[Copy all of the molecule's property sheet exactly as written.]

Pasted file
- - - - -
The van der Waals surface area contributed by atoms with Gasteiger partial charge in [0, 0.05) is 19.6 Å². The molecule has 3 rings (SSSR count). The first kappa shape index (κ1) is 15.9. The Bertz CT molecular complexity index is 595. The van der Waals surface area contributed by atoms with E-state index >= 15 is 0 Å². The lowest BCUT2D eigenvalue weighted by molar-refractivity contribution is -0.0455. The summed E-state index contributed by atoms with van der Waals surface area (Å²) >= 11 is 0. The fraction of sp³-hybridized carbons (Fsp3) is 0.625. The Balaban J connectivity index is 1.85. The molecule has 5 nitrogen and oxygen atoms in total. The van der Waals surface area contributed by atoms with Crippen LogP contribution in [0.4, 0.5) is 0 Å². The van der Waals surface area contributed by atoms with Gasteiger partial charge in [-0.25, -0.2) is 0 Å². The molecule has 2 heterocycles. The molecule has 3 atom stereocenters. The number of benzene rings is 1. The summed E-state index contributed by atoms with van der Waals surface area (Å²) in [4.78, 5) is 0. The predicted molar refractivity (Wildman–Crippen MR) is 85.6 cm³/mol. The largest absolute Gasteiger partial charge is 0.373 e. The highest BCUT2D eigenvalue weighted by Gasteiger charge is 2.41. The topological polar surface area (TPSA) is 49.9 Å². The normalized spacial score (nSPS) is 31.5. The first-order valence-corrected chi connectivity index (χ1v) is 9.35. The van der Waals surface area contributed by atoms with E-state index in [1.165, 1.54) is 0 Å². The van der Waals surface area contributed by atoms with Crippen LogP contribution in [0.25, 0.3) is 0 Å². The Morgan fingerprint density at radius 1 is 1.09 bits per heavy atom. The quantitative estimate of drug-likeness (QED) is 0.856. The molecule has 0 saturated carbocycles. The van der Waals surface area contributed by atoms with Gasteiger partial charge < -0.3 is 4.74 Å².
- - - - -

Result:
The van der Waals surface area contributed by atoms with Gasteiger partial charge in [0, 0.05) is 19.6 Å². The molecule has 3 rings (SSSR count). The first kappa shape index (κ1) is 15.9. The Bertz CT molecular complexity index is 595. The van der Waals surface area contributed by atoms with E-state index >= 15 is 0 Å². The lowest BCUT2D eigenvalue weighted by molar-refractivity contribution is -0.0455. The summed E-state index contributed by atoms with van der Waals surface area (Å²) >= 11 is 0. The fraction of sp³-hybridized carbons (Fsp3) is 0.625. The Balaban J connectivity index is 1.85. The molecule has 5 nitrogen and oxygen atoms in total. The van der Waals surface area contributed by atoms with Crippen LogP contribution in [0.4, 0.5) is 0 Å². The van der Waals surface area contributed by atoms with Gasteiger partial charge in [-0.25, -0.2) is 0 Å². The molecule has 2 heterocycles. The molecule has 3 atom stereocenters. The number of benzene rings is 1. The summed E-state index contributed by atoms with van der Waals surface area (Å²) in [4.78, 5) is 0. The predicted molar refractivity (Wildman–Crippen MR) is 85.6 cm³/mol. The largest absolute Gasteiger partial charge is 0.373 e. The highest BCUT2D eigenvalue weighted by Gasteiger charge is 2.41. The topological polar surface area (TPSA) is 49.9 Å². The normalized spacial score (nSPS) is 31.5. The first-order valence-corrected chi connectivity index (χ1v) is 9.35. The van der Waals surface area contributed by atoms with E-state index in [1.165, 1.54) is 0 Å². The van der Waals surface area contributed by atoms with Crippen LogP contribution in [0.25, 0.3) is 0 Å². The Morgan fingerprint density at radius 1 is 1.09 bits per heavy atom. The quantitative estimate of drug-likeness (QED) is 0.856. The molecule has 0 saturated carbocycles. The van der Waals surface area contributed by atoms with Gasteiger partial charge < -0.3 is 4.74 Å².